The five winners for each coach advanced to the Sing-offs. Colour key The sixth episode was aired for a half hour; the seventh episode was aired for a half hour. The eighth episode was aired for a half hour, it featured the last three rounds of the Battles, followed by the premiere of the Sing-offs. The Sing-offs begin after the Battles; the top fifteen artists perform for the coaches, with each coach eliminating three artists from their teams. The remaining top six artists advance to the Grand Finale. Colour key The eighth episode was aired for a half hour, it featured the last three rounds of the Battles, followed by the premiere of the Sing-offs. All artists reprised their performance from the Blinds in the Sing-offs; the Grand Finale was aired on 10 August. Unlike the adult version of the show, the Grand Finale was taped on 14 June 2014, with the final three's separate winning moments being pre-recorded; the public votes decided which of the three winning moments would go on air at the end of the show, crowning the respective artist as The Voice Kids.
Colour key Round 1In this phase of the competition, each of the top six finalists took the stage and performed a solo song. The coaches eliminated one artist from their respective teams, forming the final three artists who advanced to the next round. Round 2The final roun
The Kalachuris of Tripuri known the Kalachuris of Chedi, ruled parts of central India during 7th to 13th centuries. Their core territory included the historical Chedi region, their capital was located at Tripuri; the origin of the dynasty is uncertain, although one theory connects them to the Kalachuris of Mahishmati. By the 10th century, the Kalachuris of Tripuri had consolidated their power by raiding neighbouring territories and by fighting wars with the Gurjara-Pratiharas, the Chandelas and the Paramaras, they had matrimonial relations with the Rashtrakutas and the Chalukyas of Kalyani. In the 1030s, the Kalachuri king Gangeyadeva assumed imperial titles after achieving military successes at his eastern and northern frontiers; the kingdom reached its zenith during the reign of his son Lakshmikarna, who assumed the title Chakravartin after military campaigns against several neighbouring kingdoms. He controlled a part of the Paramara and Chandela kingdoms for a brief period; the dynasty declined after Lakshmikarna, whose successors lost control of their northern territories to the Gahadavalas.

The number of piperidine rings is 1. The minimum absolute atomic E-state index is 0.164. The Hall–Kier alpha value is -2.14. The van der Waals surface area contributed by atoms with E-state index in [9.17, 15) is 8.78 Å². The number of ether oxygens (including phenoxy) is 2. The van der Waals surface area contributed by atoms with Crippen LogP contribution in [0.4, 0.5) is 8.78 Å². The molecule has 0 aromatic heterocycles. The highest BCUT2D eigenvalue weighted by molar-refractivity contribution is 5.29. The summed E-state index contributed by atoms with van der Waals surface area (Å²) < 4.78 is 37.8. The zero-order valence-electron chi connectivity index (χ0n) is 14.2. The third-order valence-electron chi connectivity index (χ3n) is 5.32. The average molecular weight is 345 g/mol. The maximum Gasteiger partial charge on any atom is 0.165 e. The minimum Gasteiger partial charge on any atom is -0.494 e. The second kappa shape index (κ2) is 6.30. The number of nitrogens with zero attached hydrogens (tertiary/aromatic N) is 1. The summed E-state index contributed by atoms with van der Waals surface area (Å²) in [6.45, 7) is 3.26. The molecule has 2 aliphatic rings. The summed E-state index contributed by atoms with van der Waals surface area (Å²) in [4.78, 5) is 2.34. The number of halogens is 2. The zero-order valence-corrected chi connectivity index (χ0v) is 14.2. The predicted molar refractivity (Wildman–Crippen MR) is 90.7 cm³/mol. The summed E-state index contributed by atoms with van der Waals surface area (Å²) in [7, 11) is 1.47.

Trailokyamalla, the last known ruler of the dynasty, ruled at least until 1212 CE, but it is not certain how and when his reign ended. In the half of the 13th century, the former Kalachuri territories came under the control of the Paramaras and the Chandelas, under the Delhi Sultanate; the Kalachuri inscriptions, such as the Gyaraspur inscription of prince Valleka, trace the dynasty's ancestry to Kartavirya Arjuna, a legendary Heheya king who ruled from Mahishmati. According to the 12th century poem Prithviraja Vijaya, the dynasty descended from Kartavirya through one Sahasika, a maternal ancestor of the poem's hero Prithviraja III; the poem traces Kartavirya's mythical ancestry to his son Budha. Historian V. V. Mirashi connected the Kalachuris of Tripuri to the early Kalachuris of Mahishmati, who ruled in the west-central India. Mirashi theorized that the early Kalachuris moved their capital from Mahishmati to Kalanjara at the end of the 7th century, moved to Tripuri. However, there is no concrete evidence.
Little is known about the earliest rulers of the dynasty, who find mentions in the inscriptional genealogies. The earliest extant inscriptions of the dynasty have been discovered at Chhoti Sagar; these inscriptions are from the reign of Shankaragana I, have been dated to the 8th century CE. The Karitalai inscription of Lakshmanaraja I eulogizes a Rashtrakuta king, mentions the defeat of one Nagabhata; this suggests that during this time, the Kalachuris were subordinate to their southern neighbours - the Rashtrakuta emperors, fought against their northern neighbours - the Pratihara emperors. They had multiple marital connections to the Rashtrakutas. However, by the time of Lakshmanaraja's son or grandson Kokalla I, they had shifted their allegiance to the Pratiharas. Kokalla I appears to have been the first powerful ruler of the dynasty, as he finds regular mentions in the genealogies of the Kalachuri rulers. According to the Ratnapura Kalachuri inscriptions, he had 18 sons, the eldest of whom succeeded him on the throne, while the others became provincial governors.